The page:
A Bit of Dirt – Fall 2009

The full pdf copy of this edition is available here.

Editor’s Cuff Notes – by Dan Willis.
The tradition of the Pilgrims’ first Thanksgiving comes from both myth and legend. Few people realize that the Pilgrims never celebrated Thanksgiving in 1621 or any year thereafter. President George Washington made it a one-time Thanksgiving holiday.

In 1863, President Abraham Lincoln finally made it a national holiday to be celebrated on the last Thursday in November (which could  occasionally end up being the fifth Thursday and hence too close to Christmas for businesses). President Franklin D. Roosevelt changed Thanksgiving Day to the fourth Thursday of November in 1939 and Congress approved that day in 1941.

The Pilgrims’ first mythological Thanksgiving Day occurred in early October. The date of Thanksgiving, set by President Lincoln, seems to correlate with the anchoring of the Mayflower at Cape Cod, which supposedly occurred on November 21, 1620 according to the Gregorian calendar (It was November 11 to the Pilgrims who used the Julian calendar).

Edward Winslow’s letter dated December 12, 1621 gave the first account of the 1621 Thanksgiving. The complete letter was first published in 1622.

William Bradford in his History Of Plymouth Plantation wrote the second description about twenty years after the fact. Bradford’s History was
rediscovered in 1854 after having been taken by British looters during the Revolutionary War. Its discovery prompted a greater American interest in the history of the Pilgrims. It is also in this account that the Thanksgiving turkey tradition is founded.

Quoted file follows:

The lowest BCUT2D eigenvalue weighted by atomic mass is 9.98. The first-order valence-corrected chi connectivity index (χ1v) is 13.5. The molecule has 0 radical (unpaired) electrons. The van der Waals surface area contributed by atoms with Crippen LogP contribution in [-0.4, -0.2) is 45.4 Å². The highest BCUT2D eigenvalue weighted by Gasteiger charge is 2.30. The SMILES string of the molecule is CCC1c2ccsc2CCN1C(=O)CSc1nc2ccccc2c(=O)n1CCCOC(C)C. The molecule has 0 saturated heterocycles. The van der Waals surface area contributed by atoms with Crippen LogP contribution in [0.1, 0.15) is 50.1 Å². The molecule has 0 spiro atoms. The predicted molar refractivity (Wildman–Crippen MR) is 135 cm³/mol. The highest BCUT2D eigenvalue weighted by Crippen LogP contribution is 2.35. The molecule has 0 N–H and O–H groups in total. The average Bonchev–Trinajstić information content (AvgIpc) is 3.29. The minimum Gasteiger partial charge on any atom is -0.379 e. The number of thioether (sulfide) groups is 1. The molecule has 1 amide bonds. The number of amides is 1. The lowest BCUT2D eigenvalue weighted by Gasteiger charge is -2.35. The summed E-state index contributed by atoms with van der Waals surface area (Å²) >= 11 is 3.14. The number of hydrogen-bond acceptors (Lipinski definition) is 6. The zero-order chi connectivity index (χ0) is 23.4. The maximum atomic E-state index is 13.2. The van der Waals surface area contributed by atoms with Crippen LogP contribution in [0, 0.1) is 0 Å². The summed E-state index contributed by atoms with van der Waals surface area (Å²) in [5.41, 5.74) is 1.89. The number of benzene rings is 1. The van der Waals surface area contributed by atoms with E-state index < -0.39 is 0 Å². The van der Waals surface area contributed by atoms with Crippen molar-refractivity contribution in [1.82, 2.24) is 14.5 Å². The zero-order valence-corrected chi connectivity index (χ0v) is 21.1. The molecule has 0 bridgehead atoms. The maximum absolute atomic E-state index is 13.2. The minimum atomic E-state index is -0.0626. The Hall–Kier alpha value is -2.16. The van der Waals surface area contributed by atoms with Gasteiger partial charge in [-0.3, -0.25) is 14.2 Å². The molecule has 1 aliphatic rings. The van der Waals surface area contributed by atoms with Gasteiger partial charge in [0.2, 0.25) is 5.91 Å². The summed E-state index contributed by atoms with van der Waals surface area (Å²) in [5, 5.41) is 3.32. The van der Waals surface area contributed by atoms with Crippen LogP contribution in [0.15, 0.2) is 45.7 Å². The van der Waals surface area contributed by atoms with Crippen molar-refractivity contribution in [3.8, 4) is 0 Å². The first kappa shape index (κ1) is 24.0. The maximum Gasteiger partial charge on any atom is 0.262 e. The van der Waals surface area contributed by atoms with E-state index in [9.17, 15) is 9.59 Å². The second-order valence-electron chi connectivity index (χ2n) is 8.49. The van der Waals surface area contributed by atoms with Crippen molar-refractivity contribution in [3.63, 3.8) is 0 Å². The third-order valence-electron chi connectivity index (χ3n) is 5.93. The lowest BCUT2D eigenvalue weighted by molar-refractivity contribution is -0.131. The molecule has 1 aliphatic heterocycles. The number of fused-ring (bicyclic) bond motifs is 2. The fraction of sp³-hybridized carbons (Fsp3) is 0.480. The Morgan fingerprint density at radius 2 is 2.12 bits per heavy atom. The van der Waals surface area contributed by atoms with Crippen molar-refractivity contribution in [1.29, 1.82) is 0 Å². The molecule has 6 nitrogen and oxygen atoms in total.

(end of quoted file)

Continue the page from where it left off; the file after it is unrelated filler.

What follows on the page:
The primary sources above only list a few items that were on the Thanksgiving “menu”, namely five deer, a large number of turkeys and waterfowl, cod, and bass; plus the harvest, which consisted of wheat, corn, barley, and perhaps a few peas.

To that list can be added a few additional things that are known to have been native to the area and eaten by the Pilgrims; clams, mussels, lobsters, eels, ground nuts, acorns, walnuts, chestnuts, squash, and beans. Wild fruits and berries, such as strawberries, raspberries, grapes, and gooseberries, were probably also served.

Pilgrim house-gardens may have included a number of English vegetables and herbs, perhaps things like onions, leeks, sorrel, yarrow, lettuce, carrots, radishes, currants, liverwort, watercress, and other herbs.

It is unlikely much in the way of supplies brought on the Mayflower survived, such as cheese, oil, butter, salt pork, sugar, spices, lemons, beer, or
bacon. It appears the Pilgrims may have had some chickens with them, so they likely had access to a limited number of eggs. No mention of pigs is
found in any account of the first year. Goats or cattle didn’t arrive until 1623.

The old “Popcorn Myth” would have us believe the Indians introduced the Pilgrims to popcorn at this Thanksgiving: but the Indian corn they grew was does not pop well. The Indians sometimes ground it and mixed it with strawberries for a cake-like desert. Potatoes and sweet potatoes had not yet been introduced to New England.

Other articles in this issue:
A Dream Come True – My Own Greenhouse – By Sue Shaw
The Arthritic Gardener – By Dan Willis